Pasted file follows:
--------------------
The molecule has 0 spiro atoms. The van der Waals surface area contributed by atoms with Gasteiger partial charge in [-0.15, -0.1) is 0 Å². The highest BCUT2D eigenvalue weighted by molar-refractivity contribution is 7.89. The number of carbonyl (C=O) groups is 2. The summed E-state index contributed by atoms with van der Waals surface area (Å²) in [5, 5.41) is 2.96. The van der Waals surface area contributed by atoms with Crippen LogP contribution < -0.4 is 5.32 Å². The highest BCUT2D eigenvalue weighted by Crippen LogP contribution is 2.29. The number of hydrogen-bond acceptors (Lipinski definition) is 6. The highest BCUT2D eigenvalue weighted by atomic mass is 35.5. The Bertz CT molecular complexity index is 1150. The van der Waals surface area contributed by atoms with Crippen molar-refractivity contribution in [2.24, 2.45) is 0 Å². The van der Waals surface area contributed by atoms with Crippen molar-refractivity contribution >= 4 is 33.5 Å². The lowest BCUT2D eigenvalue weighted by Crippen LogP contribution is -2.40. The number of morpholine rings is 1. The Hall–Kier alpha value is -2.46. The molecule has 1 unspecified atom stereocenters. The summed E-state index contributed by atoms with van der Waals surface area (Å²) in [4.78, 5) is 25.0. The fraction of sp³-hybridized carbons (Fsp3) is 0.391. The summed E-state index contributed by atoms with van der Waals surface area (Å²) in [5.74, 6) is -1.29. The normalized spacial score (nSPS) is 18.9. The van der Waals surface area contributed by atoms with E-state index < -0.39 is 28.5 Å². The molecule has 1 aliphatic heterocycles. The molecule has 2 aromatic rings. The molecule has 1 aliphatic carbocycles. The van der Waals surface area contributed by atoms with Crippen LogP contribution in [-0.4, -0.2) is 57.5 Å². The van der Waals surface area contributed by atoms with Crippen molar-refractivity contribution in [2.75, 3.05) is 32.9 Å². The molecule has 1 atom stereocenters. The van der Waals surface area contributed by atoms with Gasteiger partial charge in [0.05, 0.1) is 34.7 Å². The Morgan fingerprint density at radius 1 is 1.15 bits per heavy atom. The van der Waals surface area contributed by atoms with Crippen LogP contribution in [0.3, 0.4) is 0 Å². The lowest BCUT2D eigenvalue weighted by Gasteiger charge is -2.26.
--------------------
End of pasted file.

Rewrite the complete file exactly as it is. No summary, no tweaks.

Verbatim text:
The molecule has 0 spiro atoms. The van der Waals surface area contributed by atoms with Gasteiger partial charge in [-0.15, -0.1) is 0 Å². The highest BCUT2D eigenvalue weighted by molar-refractivity contribution is 7.89. The number of carbonyl (C=O) groups is 2. The summed E-state index contributed by atoms with van der Waals surface area (Å²) in [5, 5.41) is 2.96. The van der Waals surface area contributed by atoms with Crippen LogP contribution < -0.4 is 5.32 Å². The highest BCUT2D eigenvalue weighted by Crippen LogP contribution is 2.29. The number of hydrogen-bond acceptors (Lipinski definition) is 6. The highest BCUT2D eigenvalue weighted by atomic mass is 35.5. The Bertz CT molecular complexity index is 1150. The van der Waals surface area contributed by atoms with Crippen molar-refractivity contribution in [2.24, 2.45) is 0 Å². The van der Waals surface area contributed by atoms with Crippen molar-refractivity contribution >= 4 is 33.5 Å². The lowest BCUT2D eigenvalue weighted by Crippen LogP contribution is -2.40. The number of morpholine rings is 1. The Hall–Kier alpha value is -2.46. The molecule has 1 unspecified atom stereocenters. The summed E-state index contributed by atoms with van der Waals surface area (Å²) in [4.78, 5) is 25.0. The fraction of sp³-hybridized carbons (Fsp3) is 0.391. The summed E-state index contributed by atoms with van der Waals surface area (Å²) in [5.74, 6) is -1.29. The normalized spacial score (nSPS) is 18.9. The van der Waals surface area contributed by atoms with E-state index < -0.39 is 28.5 Å². The molecule has 1 aliphatic heterocycles. The molecule has 2 aromatic rings. The molecule has 1 aliphatic carbocycles. The van der Waals surface area contributed by atoms with Crippen LogP contribution in [-0.4, -0.2) is 57.5 Å². The van der Waals surface area contributed by atoms with Crippen molar-refractivity contribution in [2.75, 3.05) is 32.9 Å². The molecule has 1 atom stereocenters. The van der Waals surface area contributed by atoms with Gasteiger partial charge in [0.05, 0.1) is 34.7 Å². The Morgan fingerprint density at radius 1 is 1.15 bits per heavy atom. The van der Waals surface area contributed by atoms with Crippen LogP contribution in [0.3, 0.4) is 0 Å². The lowest BCUT2D eigenvalue weighted by Gasteiger charge is -2.26.